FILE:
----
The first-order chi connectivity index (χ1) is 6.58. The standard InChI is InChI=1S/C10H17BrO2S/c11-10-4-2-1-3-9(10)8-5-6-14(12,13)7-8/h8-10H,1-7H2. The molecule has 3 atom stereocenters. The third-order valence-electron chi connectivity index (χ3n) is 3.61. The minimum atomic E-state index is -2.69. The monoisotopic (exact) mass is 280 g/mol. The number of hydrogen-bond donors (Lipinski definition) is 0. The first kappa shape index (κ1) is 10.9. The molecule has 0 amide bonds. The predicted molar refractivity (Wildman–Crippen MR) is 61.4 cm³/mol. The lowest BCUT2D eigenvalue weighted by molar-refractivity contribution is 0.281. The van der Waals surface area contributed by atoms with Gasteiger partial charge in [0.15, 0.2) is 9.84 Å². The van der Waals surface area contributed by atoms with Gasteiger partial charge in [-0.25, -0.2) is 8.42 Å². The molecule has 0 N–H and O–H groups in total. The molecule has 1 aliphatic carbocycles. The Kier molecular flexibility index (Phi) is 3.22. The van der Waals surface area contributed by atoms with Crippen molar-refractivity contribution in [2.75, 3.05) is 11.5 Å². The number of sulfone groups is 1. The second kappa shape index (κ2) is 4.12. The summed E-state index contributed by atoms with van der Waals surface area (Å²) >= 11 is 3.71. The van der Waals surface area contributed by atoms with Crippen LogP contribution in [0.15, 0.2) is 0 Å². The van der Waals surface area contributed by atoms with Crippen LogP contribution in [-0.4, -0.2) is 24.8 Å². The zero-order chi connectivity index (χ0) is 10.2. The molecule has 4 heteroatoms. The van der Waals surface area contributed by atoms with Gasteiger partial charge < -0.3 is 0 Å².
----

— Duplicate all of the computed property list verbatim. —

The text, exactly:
The first-order chi connectivity index (χ1) is 6.58. The standard InChI is InChI=1S/C10H17BrO2S/c11-10-4-2-1-3-9(10)8-5-6-14(12,13)7-8/h8-10H,1-7H2. The molecule has 3 atom stereocenters. The third-order valence-electron chi connectivity index (χ3n) is 3.61. The minimum atomic E-state index is -2.69. The monoisotopic (exact) mass is 280 g/mol. The number of hydrogen-bond donors (Lipinski definition) is 0. The first kappa shape index (κ1) is 10.9. The molecule has 0 amide bonds. The predicted molar refractivity (Wildman–Crippen MR) is 61.4 cm³/mol. The lowest BCUT2D eigenvalue weighted by molar-refractivity contribution is 0.281. The van der Waals surface area contributed by atoms with Gasteiger partial charge in [0.15, 0.2) is 9.84 Å². The van der Waals surface area contributed by atoms with Gasteiger partial charge in [-0.25, -0.2) is 8.42 Å². The molecule has 0 N–H and O–H groups in total. The molecule has 1 aliphatic carbocycles. The Kier molecular flexibility index (Phi) is 3.22. The van der Waals surface area contributed by atoms with Crippen molar-refractivity contribution in [2.75, 3.05) is 11.5 Å². The number of sulfone groups is 1. The second kappa shape index (κ2) is 4.12. The summed E-state index contributed by atoms with van der Waals surface area (Å²) >= 11 is 3.71. The van der Waals surface area contributed by atoms with Crippen LogP contribution in [0.15, 0.2) is 0 Å². The van der Waals surface area contributed by atoms with Crippen LogP contribution in [-0.4, -0.2) is 24.8 Å². The zero-order chi connectivity index (χ0) is 10.2. The molecule has 4 heteroatoms. The van der Waals surface area contributed by atoms with Gasteiger partial charge < -0.3 is 0 Å².